So be a great listener. Surrender your exclusive attention to them i.e. don’t have a divided or distracted attention when you’re supposed to be with them. Getting people to like you – which is key to how to influence others without coercion – is again about making people feel important. Encourage them to talk about themselves and what they personally like. Talk about what interests them. And again show your appreciation at every opportunity.
A lot of this appears to mirror the subject of establishing rapport, as examined in Post No.: 0603, which shouldn’t be surprising because you can influence people more easily, and they with you, if you have a genuine rapport with them.
To influence people over to your way of thinking – disarm any arguments by avoiding them if possible and use gentle persuasion via ‘soft skills’ (hearts and minds) instead. Show respect for other people’s opinions. Never say, “You’re wrong” – at least in such a blunt manner. But if you are wrong yourself then admit it. Win people over gently with emotional tact. Be sympathetic to their ideas, desires and situations. Honestly consider their point of view as if in their shoes.
Use a friendly tone and demeanour. Begin by emphasising what you both agree on. So start by getting the other person to say, “Yes” to a series of statements or questions, rather than, “No” – to gain some initial positive momentum.
Let them talk more if they have things they wish to say. Only make suggestions, and try to let the other person come to the desired conclusions themselves. Few people like to be ‘sold’ or ‘told’ to do something. Most people like to think that they always act on their own ideas – to be consulted on their wishes, wants and thoughts. So let the other person feel that an idea is theirs. Or if you want to express ideas of your own then make them as vivid, dramatic and appealing as possible.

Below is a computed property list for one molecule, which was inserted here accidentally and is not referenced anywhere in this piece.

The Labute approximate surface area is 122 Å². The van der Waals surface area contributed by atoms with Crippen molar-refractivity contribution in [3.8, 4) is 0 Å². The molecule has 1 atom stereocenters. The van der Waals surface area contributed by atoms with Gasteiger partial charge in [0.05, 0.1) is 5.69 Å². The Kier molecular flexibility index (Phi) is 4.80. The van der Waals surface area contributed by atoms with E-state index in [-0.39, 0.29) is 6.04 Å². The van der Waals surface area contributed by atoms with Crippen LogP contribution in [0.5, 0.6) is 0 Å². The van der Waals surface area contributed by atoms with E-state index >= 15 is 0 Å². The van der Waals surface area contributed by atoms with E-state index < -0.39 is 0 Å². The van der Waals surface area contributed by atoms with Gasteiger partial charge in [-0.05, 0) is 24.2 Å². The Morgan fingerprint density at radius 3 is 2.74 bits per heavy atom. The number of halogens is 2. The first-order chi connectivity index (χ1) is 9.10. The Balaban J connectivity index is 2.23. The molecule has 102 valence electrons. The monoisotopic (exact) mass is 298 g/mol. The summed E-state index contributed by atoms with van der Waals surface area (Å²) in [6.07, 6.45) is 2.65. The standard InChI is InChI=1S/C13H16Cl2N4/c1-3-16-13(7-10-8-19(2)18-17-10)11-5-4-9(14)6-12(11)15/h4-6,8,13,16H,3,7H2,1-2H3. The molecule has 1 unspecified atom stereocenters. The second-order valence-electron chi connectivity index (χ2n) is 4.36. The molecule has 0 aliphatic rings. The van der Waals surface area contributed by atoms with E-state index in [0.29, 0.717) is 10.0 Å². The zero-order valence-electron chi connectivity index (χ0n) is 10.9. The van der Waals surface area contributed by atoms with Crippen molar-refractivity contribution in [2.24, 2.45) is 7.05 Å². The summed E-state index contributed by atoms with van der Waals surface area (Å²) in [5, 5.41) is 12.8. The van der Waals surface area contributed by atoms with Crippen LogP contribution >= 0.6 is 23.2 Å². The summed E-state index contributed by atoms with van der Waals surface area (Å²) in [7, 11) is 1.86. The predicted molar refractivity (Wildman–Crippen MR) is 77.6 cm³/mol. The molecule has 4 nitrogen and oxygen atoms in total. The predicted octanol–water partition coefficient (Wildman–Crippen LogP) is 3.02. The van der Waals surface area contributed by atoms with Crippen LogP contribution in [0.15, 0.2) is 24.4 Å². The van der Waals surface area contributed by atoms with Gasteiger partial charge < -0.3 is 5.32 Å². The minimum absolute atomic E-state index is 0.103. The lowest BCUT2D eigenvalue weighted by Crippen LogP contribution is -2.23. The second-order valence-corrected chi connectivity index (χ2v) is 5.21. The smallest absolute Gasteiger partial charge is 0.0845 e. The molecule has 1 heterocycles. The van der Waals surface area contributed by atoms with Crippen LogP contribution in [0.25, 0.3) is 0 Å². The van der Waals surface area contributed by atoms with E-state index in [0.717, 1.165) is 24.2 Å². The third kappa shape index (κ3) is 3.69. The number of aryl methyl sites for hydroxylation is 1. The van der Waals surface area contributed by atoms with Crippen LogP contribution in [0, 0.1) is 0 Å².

Appeal to their nobler motives – for example, say that they are fair, open-minded and honest if they are. Or if they are strong-willed, then perhaps throw down a challenge for them to do something that they don’t really want to do!
To inspire change in others and be an eloquent leader – start with honest praise and acknowledgement of what they’ve accomplished before trying to change their views or correct them. Be careful not to give praise and then follow it with a, “But…”
Call attention to people’s mistakes indirectly via positive encouragement i.e. instead of talking about what you think they did wrong, talk about how you think they could do it better instead. And model desired behaviours by leading by example. Be sensitive to other people’s feelings. Let them save face. Give them a fine reputation to live up to because it’ll instil a positive self-fulfilling prophecy. They’ll then wish to maintain this fine reputation by doing the right things.